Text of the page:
To understand what is codomination ingenetics, we will analyze the possible types of interaction of allelic genes. According to the hypothesis of the purity of gametes, proposed by Gregor Mendel, with the formation of gametes, only one of the two allelic genes of each parental organism is responsible for it, responsible for this feature. So in a gamete a normal diploid set of allelic genes is formed. Further, in interaction, complete dominance may appear, when a dominant trait will suppress recessive, incomplete dominance and codomination.
In this case, the dominant allele is not completelysuppresses recessive, resulting in a new, intermediate sign. A well-known example of incomplete dominance is the coloration of flowers of certain colors, for example, cosmeia. Suppose there is a homozygous red flower with a genotype (AA) (clean line) and a white flower (aa), also a clean line. When they cross, flowers with a pink color appear - an example of codomination. Their genotype is of the form Aa, but both the dominant and recessive alleles are manifested. When crossing, the intermediate color turns pink.
Another type of gene expression is codomination. This phenomenon is similar to incomplete dominance, but still has one significant difference. Co-domination is the interaction of genes, in which opposite signs manifest simultaneously, but do not mix and produce an intermediate sign.
When crossing a white petunia flower with a redcan turn out red, pink, white or two-color. A flower with red and white stripes appears as a result of a process such as codomination. This is the most common example of such interaction.
Co-domination is also characteristic of other plants.
It is worth saying that only the allelic genes are applicable to such concepts as full dominance, incomplete dominance and codomination.
Another simple, but striking example of codomination -inheritance of blood groups. As you know, there are four blood groups. The first group of O (I) is manifested when there are two homozygous recessive genes in the genotype. The second group A (II) may appear in the genotype AO or AA. In the phenotype, only the dominant A gene will be present, which completely suppresses the recessive gene. A similar situation will be for the third blood group B (III), which is formed when the genotype is BB or VO. The dominant gene B will suppress the recessive gene O and manifest as a result of complete dominance. But what will happen when crossing homozygotes with AA and BB genotypes? Both gene A and gene B are dominant, therefore none of them can completely suppress the other and manifest itself. In this case, with a probability of 100%, the fourth blood group will be obtained - AB, there is a codomination. The same occurs when the heterozygotes AO and BO are crossed, when any result is possible:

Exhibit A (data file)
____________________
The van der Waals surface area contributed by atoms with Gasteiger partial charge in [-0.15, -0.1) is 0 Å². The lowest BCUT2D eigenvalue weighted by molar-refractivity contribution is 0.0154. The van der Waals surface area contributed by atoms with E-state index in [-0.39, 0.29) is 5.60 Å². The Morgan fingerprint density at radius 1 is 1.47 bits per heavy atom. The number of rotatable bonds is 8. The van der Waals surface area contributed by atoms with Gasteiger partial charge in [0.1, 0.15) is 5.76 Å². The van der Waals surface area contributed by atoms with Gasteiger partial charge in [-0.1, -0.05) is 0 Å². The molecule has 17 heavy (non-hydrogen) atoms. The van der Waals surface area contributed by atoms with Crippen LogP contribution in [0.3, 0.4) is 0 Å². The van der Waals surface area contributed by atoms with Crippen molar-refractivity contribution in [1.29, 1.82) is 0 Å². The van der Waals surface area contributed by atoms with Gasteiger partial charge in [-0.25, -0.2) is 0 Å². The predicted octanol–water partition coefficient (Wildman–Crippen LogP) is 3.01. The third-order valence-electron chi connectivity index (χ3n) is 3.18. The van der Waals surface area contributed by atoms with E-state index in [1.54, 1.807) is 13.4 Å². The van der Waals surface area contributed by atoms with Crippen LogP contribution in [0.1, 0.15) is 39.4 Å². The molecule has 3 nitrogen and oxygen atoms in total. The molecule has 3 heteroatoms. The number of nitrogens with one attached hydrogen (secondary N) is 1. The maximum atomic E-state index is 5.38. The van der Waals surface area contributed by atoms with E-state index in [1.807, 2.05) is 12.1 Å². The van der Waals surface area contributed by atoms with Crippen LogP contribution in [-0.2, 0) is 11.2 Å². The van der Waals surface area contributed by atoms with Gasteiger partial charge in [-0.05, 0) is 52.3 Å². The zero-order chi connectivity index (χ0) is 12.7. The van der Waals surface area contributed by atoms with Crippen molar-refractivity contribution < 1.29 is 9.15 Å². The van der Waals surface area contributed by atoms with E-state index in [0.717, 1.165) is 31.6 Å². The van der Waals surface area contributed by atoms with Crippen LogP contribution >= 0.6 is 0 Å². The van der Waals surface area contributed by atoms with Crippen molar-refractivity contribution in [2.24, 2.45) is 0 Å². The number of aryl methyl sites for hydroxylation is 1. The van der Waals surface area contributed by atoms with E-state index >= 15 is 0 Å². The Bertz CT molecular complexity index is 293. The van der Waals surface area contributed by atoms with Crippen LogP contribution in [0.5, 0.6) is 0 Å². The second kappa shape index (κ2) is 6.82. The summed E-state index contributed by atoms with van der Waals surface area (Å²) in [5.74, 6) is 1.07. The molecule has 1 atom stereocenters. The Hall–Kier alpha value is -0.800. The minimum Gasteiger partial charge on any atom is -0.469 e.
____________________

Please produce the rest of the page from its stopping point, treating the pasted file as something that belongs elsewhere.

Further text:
F1: AO (II), AB (IV), BO (III), GS (I).
That is why the child's blood type may not coincide with the blood group of the parents. From the example it is evident that codomination is manifested not only in the coloring of plants.
It is worth mentioning that the manifestation of both signs- this is not always codomination. This proves a rare genetic feature peculiar to humans and some animals - heterochromia (mismatch in the color of the iris of the eyes). Heterochromia is complete, for example, when one eye is brown, and the second is blue, or partial, for example, when there is a gray segment on the green envelope. Heterochromia, despite the apparent analogy with the color of flowers, is an example of not a codomination, but a genomic mutation. Breaking skin pigmentation is also not a codomination, as indicated by genetics. In this case, the codomination is confused with the diseases.
The phenomena of codomination and incompletedomination, at first glance, suggests that Mendel's first law on the uniformity of hybrids does not hold. Gregor Mendel in his experiments dealt with peas, for which neither codomination nor partial domination is typical, but only complete domination. In those cases, if a mixed sign or their simultaneous manifestation is impossible, its formulation was absolutely correct. Nearly a century later, when both codomination and incomplete dominance were investigated, the first law was amended stating that when hybridizing homozygous first-generation hybrids with opposite traits in the second generation, hybrids appear that are identical in this feature. There is a dominant feature in case of complete dominance or a mixed sign - in case of incomplete dominance.
You can use an example with the inheritance of a blood group to visually demonstrate the correctness of the amended first law of Mendel:
P: AA × BB;
F1: AB, AB, AB, AB.
The result of the crossing of two pure lines will be a heterozygous individual, in the phenotype of which a mixed sign is manifested, since there is a codomination. This corresponds to the amendment made.